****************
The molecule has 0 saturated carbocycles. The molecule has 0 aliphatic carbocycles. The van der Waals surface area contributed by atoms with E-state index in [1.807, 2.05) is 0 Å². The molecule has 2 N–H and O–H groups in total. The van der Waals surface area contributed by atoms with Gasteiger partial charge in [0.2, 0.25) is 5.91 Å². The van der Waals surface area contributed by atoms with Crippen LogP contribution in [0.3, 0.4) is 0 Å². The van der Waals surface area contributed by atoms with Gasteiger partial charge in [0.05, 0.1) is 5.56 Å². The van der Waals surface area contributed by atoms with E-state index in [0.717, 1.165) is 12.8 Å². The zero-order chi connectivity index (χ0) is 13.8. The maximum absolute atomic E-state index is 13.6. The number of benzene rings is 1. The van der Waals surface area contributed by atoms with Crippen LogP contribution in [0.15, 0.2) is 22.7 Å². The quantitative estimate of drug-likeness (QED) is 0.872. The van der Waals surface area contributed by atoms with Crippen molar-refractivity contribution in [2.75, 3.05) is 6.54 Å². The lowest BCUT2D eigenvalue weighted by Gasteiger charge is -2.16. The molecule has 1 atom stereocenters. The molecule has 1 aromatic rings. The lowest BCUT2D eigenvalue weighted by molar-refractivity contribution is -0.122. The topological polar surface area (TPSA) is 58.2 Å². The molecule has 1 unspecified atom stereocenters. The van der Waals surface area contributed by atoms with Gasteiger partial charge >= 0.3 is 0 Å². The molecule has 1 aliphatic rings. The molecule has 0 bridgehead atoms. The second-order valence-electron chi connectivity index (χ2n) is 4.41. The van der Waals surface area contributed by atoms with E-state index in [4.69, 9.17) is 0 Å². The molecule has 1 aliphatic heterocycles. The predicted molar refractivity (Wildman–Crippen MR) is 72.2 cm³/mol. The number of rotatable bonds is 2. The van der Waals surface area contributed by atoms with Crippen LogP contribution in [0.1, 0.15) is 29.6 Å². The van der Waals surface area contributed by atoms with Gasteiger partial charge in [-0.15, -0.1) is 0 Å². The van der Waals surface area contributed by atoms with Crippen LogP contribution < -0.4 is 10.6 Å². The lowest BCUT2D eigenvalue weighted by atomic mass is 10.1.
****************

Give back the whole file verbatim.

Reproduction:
The molecule has 0 saturated carbocycles. The molecule has 0 aliphatic carbocycles. The van der Waals surface area contributed by atoms with E-state index in [1.807, 2.05) is 0 Å². The molecule has 2 N–H and O–H groups in total. The van der Waals surface area contributed by atoms with Gasteiger partial charge in [0.2, 0.25) is 5.91 Å². The van der Waals surface area contributed by atoms with Crippen LogP contribution in [0.3, 0.4) is 0 Å². The van der Waals surface area contributed by atoms with Gasteiger partial charge in [0.05, 0.1) is 5.56 Å². The van der Waals surface area contributed by atoms with E-state index in [0.717, 1.165) is 12.8 Å². The zero-order chi connectivity index (χ0) is 13.8. The maximum absolute atomic E-state index is 13.6. The number of benzene rings is 1. The van der Waals surface area contributed by atoms with Crippen LogP contribution in [0.15, 0.2) is 22.7 Å². The quantitative estimate of drug-likeness (QED) is 0.872. The van der Waals surface area contributed by atoms with Crippen molar-refractivity contribution in [2.75, 3.05) is 6.54 Å². The lowest BCUT2D eigenvalue weighted by Gasteiger charge is -2.16. The molecule has 1 atom stereocenters. The molecule has 1 aromatic rings. The lowest BCUT2D eigenvalue weighted by molar-refractivity contribution is -0.122. The topological polar surface area (TPSA) is 58.2 Å². The molecule has 1 unspecified atom stereocenters. The van der Waals surface area contributed by atoms with Gasteiger partial charge >= 0.3 is 0 Å². The molecule has 1 aliphatic rings. The molecule has 0 bridgehead atoms. The second-order valence-electron chi connectivity index (χ2n) is 4.41. The van der Waals surface area contributed by atoms with E-state index in [4.69, 9.17) is 0 Å². The molecule has 1 aliphatic heterocycles. The predicted molar refractivity (Wildman–Crippen MR) is 72.2 cm³/mol. The number of rotatable bonds is 2. The van der Waals surface area contributed by atoms with Crippen LogP contribution in [0.1, 0.15) is 29.6 Å². The van der Waals surface area contributed by atoms with Gasteiger partial charge in [-0.15, -0.1) is 0 Å². The van der Waals surface area contributed by atoms with Crippen LogP contribution < -0.4 is 10.6 Å². The lowest BCUT2D eigenvalue weighted by atomic mass is 10.1.